It’s hard to believe that it’s been almost two years since Greek deficit problems started. But unlike Big Pippin‘s favorite series Entourage, the Greek debt drama could be in for a whole new season. Just last week, fresh concerns about Greece’s debt surfaced all over again when economic and financial hotshots in Europe started entertaining the possibility of Greece defaulting, or worse, leaving the euro zone. Duhn duhn duhn.
Although German Chancellor Angela Merkel remains determined to avoid both scenarios, many believe that Germany cannot hold the fort alone. Not even the Germans themselves are gung-ho about helping Greece deal with its debt, as they disapproved of paying for their neighbor’s mistakes with their taxes.
It doesn’t help that Greece needs to pay a huge chunk of its debt obligations next month and they still don’t have enough cash in their pockets to do so. Unless they come up with a way to pay up in the next few weeks, talks of debt contagion in the region might grow worse. After all, other nations in the euro zone, debt-ridden or otherwise, have started to show signs of vulnerability to the debt mess.
For instance, French banks’ exposure to Greek and Italian debt already took its toll on their share prices last week. Debt rating agency Moody’s even warned that it could downgrade three French banks despite their assurance that they could stay on top of the situation.
Meanwhile, the recent Italian bond auction revealed that investors are also gravely concerned about Italy’s finances. Demand for the bonds was considerably lower with bond yields jumping from 4.3% in July to 5.6% in August, indicating that investors are less confident that the Italian government could repay its debt.
Of course, most market participants were alarmed by this bad news, thinking that Spain’s upcoming bond auctions could suffer the same fate. Amidst this, Merkel announced that she would talk things over with French President Sarkozy and Greek Prime Minister Papandreou.
If Merkel’s little group chat isn’t enough to calm investors, then maybe participation of the U.S. will do the trick. Word on the street is that President Obama is sending his home boy Treasury Secretary Tim Geithner to the informal EcoFin meeting of the EU leaders in Poland this Friday.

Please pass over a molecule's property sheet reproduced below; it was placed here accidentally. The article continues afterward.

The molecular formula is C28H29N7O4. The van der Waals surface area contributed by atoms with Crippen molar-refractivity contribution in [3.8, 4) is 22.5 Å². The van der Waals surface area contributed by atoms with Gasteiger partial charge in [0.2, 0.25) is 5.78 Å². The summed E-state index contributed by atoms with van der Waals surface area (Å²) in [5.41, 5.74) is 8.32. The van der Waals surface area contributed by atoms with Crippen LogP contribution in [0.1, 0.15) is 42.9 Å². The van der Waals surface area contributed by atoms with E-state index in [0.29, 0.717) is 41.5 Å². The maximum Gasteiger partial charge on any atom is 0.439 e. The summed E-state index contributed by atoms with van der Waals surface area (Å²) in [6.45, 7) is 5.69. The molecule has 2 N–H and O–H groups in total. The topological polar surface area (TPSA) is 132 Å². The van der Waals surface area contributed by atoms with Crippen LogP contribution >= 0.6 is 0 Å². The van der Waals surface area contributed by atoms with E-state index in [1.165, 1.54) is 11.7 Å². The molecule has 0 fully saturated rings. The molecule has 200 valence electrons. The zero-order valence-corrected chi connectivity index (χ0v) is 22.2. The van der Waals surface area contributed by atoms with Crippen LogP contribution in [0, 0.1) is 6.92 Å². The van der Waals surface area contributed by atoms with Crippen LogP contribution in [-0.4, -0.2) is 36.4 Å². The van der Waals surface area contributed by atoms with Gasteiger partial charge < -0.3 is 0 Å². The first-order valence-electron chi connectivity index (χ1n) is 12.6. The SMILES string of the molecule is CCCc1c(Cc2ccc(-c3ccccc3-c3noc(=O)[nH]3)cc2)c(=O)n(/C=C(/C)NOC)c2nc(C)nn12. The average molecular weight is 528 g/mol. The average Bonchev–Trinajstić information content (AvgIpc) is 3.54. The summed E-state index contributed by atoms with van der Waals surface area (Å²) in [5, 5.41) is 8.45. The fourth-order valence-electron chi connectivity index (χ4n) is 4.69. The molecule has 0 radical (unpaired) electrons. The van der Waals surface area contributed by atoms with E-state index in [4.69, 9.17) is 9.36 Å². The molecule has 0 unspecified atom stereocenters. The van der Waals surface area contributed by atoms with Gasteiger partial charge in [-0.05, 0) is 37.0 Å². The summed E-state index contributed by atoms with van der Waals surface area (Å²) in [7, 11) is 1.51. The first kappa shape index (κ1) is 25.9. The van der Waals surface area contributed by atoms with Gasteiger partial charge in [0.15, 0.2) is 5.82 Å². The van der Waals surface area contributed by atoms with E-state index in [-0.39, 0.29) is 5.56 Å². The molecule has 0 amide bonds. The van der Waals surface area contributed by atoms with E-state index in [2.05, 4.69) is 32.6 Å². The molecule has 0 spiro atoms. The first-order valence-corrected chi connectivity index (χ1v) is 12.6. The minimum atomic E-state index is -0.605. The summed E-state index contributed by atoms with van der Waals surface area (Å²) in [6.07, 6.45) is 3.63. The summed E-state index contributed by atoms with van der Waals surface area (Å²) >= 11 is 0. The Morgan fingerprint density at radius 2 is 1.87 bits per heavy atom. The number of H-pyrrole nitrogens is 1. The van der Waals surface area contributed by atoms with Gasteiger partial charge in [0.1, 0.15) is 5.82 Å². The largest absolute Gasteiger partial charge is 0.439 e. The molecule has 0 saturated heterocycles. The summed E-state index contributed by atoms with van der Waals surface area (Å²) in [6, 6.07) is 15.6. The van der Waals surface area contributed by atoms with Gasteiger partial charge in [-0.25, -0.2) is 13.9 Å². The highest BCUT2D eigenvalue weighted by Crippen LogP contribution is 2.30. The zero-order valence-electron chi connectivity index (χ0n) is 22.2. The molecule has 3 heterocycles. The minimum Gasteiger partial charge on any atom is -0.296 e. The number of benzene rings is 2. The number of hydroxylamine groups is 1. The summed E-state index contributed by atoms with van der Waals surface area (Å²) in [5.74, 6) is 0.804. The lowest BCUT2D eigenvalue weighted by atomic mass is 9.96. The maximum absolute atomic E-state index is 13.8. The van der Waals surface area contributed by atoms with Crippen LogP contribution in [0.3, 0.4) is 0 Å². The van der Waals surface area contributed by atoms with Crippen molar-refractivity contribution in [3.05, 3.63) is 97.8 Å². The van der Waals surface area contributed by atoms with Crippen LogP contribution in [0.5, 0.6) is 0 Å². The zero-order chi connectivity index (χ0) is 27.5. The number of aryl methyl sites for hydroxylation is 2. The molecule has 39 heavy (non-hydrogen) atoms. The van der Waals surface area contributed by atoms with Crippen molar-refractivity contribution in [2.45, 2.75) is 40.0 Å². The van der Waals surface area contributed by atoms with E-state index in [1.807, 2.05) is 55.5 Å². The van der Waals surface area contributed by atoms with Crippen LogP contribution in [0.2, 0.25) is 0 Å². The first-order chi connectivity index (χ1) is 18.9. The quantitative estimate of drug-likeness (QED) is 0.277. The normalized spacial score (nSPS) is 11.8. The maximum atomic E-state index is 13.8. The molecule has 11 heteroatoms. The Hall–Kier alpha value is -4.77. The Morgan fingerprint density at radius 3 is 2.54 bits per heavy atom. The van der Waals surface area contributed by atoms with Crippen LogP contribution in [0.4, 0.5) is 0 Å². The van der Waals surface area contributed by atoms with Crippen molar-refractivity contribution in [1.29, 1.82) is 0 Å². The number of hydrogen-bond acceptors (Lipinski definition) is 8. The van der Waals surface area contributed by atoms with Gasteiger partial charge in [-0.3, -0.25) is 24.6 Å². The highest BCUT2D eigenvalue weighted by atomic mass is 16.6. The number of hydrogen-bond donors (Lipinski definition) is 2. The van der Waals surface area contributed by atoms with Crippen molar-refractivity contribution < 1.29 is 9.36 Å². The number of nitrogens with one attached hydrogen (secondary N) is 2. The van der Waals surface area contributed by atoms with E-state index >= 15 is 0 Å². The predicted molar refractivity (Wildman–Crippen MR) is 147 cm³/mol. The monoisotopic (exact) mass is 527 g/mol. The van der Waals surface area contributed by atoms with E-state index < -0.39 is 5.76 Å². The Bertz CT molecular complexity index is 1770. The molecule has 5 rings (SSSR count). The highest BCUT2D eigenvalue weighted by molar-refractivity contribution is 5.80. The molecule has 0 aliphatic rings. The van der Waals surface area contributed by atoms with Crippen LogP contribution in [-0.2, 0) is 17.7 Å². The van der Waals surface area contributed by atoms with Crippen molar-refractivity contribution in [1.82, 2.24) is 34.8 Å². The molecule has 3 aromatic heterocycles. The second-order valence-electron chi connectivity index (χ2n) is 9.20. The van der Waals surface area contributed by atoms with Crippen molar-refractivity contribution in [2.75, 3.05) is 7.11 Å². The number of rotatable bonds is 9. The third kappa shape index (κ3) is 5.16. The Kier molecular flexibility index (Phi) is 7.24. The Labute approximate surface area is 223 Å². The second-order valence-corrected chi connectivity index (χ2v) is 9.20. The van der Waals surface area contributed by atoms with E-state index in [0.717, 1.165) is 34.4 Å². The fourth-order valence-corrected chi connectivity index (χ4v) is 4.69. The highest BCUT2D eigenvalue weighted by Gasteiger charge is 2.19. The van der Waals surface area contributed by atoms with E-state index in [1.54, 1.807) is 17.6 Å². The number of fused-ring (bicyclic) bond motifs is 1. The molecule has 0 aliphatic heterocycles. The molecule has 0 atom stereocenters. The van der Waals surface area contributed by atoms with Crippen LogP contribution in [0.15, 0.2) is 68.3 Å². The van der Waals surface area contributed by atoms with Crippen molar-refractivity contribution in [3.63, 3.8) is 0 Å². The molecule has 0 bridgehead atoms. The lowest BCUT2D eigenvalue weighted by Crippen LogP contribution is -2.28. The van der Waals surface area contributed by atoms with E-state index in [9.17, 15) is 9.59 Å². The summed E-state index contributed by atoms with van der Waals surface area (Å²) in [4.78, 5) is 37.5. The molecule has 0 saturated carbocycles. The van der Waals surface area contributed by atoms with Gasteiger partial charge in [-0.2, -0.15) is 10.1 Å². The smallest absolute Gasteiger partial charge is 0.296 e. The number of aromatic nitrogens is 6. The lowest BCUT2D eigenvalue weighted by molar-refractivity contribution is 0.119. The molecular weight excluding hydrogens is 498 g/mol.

Though the White House revealed that there isn’t any agenda planned for Geithner on Friday, many expect him to call for more concrete actions from the leaders. Still, don’t expect him to hog the spotlight. It’s his first EcoFin meeting after all.
Another one of the trending topics among the forex tweeps yesterday was that the Italian government was in talks with China Investment Corp. about purchasing Italian bonds. While that rumor eventually lost steam, Guido Mantega, Brazil’s finance minister did reveal that the finance ministers and central bank governors of the BRIC nations and South Africa will have their own meeting in Washington this September 22 where they will talk about possible actions to help the euro zone.
Judging by yesterday’s price action, it seems that the succession of positive speeches from political and financial leaders helped alleviate market fears. EUR/USD snuck in a 30-pip gain, while EUR/JPY recouped most of its intraday losses to finish only 32 pips down.
But then again we could only be seeing a covering of last week’s short trades. Investors might be wary on which direction to take with all the mixed rhetoric and are simply choosing to stay out. In fact, many analysts are saying that the euro zone leaders might as well throw in the towel and let Greece default as it is no longer a question of “if” but rather a matter of “when” the country is defaulting.
In any case, make sure you stay glued to the tube for the next reports or rumors that might be hitting the markets’ way! If bullish speeches from market leaders continue to prop up the euro, then we might see the common currency gain more momentum in the charts. But if markets go back to pricing in a Greek bailout, then be ready with your short trades!